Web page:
Dear parents at my kids’ daycare,
There is a very nasty and extremely contagious gastroenteritis virus making its rounds in the school. I’m sure you have heard about it. The school has consistently and diligently kept us updated on the situation.
Did your kids get the bug?
Mine did. And you know what? I KEPT MY KIDS HOME.
The equation is very simple. A very sick child is a contagious child (I’m not talking about the common colds and coughs). It means that my child should stay away from other children in case he spreads the illness to the other kids (and teachers) in the centre. Some of whom have parents who work and therefore will be extremely inconvenienced if their kids fall sick.
And that’s just the logistics part. Let’s talk about the comfort of the poor sick child. Have you had gastroenteritis before? It’s awful. My kid was vomiting every 60 to 90 minutes. Without fail, like clockwork. He was extremely miserable and rightly so too.
He was MISERABLE. And being home with mummy, in the comforts of his bed and surrounded by his favourite things, made him feel better. He was better off at home, not in school.
So my question to you is: Why would you refuse to pick your child up from the centre when the teachers call, telling you that she isn’t well? Why in the world would you say, “well she was fine at home so just monitor her condition please”?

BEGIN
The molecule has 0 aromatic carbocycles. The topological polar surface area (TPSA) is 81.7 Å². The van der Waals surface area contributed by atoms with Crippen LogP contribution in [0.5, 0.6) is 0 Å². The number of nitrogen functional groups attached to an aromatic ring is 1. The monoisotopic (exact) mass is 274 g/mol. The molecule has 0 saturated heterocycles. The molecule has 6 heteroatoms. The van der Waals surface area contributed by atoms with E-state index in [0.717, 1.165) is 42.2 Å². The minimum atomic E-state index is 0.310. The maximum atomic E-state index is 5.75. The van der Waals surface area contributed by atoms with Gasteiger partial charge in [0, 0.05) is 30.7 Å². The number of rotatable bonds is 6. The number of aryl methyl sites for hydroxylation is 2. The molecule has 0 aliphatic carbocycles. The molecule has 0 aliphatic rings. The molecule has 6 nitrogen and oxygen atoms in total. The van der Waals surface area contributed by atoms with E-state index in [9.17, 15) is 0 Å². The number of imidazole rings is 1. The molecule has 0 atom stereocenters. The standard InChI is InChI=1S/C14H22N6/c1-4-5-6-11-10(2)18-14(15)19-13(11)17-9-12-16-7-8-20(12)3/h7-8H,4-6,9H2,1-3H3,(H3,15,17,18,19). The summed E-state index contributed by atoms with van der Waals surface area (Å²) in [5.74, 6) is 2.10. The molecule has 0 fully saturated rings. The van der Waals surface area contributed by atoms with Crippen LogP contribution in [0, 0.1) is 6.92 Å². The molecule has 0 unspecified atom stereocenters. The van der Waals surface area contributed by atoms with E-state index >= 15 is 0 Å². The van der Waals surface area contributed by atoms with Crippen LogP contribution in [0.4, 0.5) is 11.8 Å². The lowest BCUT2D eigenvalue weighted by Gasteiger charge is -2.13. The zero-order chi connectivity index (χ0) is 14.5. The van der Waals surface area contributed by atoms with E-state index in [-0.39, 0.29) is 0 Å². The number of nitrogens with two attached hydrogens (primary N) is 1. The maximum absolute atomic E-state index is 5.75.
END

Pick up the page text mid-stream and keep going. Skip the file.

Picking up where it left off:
WHAT IS WRONG WITH YOU.
Look, I get it. It is extremely tedious when you have a sick kid. Believe me when I say that my heart stops every time I received a call from the daycare when I’m working, in the middle of a class etc. It means having to rearrange all your plans and schedules. And I freely admit that I am lucky to have the support of our parents.
But even if we don’t, between the two of us, my husband and I would have worked things out. Because our kid is sick. And we would not want this illness to pass to his unwitting classmates. And we would want our little boy to be home and snuggled up in his bed. Not in the cold cold environment of the daycare where he has to share the attention of his teachers with 20 other kids.